Barrett planned fair booth in support of alleged murderer of civil rights workers
Posted: January 15, 2005
In another clever publicity gambit, Richard Barrett announced that he would sponsor a booth at the annual Mississippi State Fair on October 16-17, 2004. His attraction, Edgar Ray Killen, was a former Klan leader and the key suspect in the murders of three civil rights workers in 1964. Killen had been acquitted years before by a hung jury, but Mississippi officials were again investigating and there was speculation that the case might be reopened. Barrett planned to hold a petition drive at the fair supporting Killen.
Fair authorities responded to Barrett's plans by issuing a directive "barring any racial exhibits"; Barrett argued that the provision violated the First Amendment and succeeded in having it struck down. He was also able to win a First Amendment decision striking down the $500,000 bond the fair required for vendors leasing booths.
Shortly before the fair began, however, Killen announced that he would not appear. Barrett cancelled the booth, expressing surprise. "He absolutely committed to me," he said of Killen.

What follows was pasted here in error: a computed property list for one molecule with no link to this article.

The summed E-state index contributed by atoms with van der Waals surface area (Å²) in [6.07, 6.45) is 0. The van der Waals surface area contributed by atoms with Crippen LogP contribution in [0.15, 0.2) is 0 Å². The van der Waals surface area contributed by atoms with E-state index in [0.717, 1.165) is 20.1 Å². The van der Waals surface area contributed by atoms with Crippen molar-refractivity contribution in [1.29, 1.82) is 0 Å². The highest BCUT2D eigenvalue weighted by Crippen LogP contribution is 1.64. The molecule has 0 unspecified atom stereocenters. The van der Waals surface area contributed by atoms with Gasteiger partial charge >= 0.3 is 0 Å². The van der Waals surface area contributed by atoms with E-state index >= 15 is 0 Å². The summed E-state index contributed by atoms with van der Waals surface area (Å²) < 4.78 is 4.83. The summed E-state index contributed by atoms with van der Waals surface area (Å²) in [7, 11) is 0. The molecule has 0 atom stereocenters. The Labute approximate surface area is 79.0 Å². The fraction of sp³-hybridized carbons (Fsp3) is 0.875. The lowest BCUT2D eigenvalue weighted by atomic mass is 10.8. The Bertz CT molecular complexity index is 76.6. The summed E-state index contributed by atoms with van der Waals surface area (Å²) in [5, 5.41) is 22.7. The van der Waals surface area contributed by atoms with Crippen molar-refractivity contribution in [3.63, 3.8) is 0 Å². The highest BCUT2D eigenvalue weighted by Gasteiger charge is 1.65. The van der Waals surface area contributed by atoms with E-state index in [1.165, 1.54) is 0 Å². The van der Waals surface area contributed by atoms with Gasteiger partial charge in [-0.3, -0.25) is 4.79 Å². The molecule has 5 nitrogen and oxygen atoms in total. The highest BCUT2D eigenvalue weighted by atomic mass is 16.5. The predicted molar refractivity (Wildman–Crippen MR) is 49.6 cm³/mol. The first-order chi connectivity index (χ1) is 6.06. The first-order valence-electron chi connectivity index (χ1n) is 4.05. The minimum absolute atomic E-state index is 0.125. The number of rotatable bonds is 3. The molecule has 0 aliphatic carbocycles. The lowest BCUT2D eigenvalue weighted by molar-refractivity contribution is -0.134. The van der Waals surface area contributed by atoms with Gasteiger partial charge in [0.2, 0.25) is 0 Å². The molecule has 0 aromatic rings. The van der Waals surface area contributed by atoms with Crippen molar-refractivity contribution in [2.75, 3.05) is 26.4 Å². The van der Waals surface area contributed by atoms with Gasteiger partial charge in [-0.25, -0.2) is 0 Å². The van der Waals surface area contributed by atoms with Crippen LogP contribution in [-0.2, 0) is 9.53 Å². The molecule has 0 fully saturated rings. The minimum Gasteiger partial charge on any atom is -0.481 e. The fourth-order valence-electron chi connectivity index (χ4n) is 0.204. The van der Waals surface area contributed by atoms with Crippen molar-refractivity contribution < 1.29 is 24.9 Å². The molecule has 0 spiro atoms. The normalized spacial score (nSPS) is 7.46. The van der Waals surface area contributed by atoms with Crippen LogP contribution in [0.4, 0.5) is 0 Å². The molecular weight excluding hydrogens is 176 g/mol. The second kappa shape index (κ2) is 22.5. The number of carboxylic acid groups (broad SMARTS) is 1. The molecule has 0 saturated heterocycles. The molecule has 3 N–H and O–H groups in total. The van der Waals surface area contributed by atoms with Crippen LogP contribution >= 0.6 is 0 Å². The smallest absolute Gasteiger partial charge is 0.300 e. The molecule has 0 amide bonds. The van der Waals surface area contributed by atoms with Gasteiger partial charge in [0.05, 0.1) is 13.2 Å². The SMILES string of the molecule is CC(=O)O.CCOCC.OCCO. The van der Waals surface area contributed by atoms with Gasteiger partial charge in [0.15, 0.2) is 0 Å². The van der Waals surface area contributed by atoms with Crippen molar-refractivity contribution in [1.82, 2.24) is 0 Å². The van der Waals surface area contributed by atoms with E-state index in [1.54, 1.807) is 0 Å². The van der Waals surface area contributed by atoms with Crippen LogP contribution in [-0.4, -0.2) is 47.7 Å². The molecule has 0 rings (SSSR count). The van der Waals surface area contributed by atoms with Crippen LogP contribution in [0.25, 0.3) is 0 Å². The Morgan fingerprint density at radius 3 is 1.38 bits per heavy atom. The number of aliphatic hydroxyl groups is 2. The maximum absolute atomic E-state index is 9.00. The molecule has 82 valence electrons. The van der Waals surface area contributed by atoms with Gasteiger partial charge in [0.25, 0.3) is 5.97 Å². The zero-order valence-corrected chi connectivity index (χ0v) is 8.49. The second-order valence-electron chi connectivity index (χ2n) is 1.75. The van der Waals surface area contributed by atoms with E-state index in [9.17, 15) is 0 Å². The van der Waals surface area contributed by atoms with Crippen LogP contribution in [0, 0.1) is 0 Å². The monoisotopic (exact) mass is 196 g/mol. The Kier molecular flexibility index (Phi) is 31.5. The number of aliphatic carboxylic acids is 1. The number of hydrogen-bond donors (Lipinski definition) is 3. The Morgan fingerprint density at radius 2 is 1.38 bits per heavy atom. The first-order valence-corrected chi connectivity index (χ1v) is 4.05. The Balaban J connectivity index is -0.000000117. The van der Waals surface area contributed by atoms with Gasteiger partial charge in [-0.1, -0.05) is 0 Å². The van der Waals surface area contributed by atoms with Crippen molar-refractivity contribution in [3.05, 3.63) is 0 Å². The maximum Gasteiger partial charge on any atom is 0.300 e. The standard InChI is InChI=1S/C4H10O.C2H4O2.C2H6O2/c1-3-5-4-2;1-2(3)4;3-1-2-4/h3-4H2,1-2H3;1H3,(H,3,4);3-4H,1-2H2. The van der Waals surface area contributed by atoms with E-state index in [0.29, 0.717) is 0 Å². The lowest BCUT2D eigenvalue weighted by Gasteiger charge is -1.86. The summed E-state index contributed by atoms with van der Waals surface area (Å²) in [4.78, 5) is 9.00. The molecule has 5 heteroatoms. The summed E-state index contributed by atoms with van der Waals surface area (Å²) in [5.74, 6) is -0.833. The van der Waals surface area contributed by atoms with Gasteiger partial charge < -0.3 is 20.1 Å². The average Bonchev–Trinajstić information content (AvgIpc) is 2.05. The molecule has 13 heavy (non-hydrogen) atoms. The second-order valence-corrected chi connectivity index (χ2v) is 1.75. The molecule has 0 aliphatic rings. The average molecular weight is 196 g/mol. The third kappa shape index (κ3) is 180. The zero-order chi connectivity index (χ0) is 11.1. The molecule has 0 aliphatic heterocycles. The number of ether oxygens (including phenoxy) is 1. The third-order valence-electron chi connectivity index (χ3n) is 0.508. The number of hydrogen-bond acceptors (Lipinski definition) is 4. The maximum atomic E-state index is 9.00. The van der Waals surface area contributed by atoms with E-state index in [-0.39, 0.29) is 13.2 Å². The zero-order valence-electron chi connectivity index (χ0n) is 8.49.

Killen's wife maintained that her husband "has nothing to do with the booth." She added, "That is Richard Barrett's doing. Richard Barrett wanted publicity and he got plenty."
While Barrett's non-appearance cost a planned counter-petition effort some of its urgency, local civil rights demonstrators were able to gather 2,000 signatures supporting prosecution of the 1964 killings.
On January 7, 2005, Killen was arrested by state authorities on three charges of murder. The trial is set for March.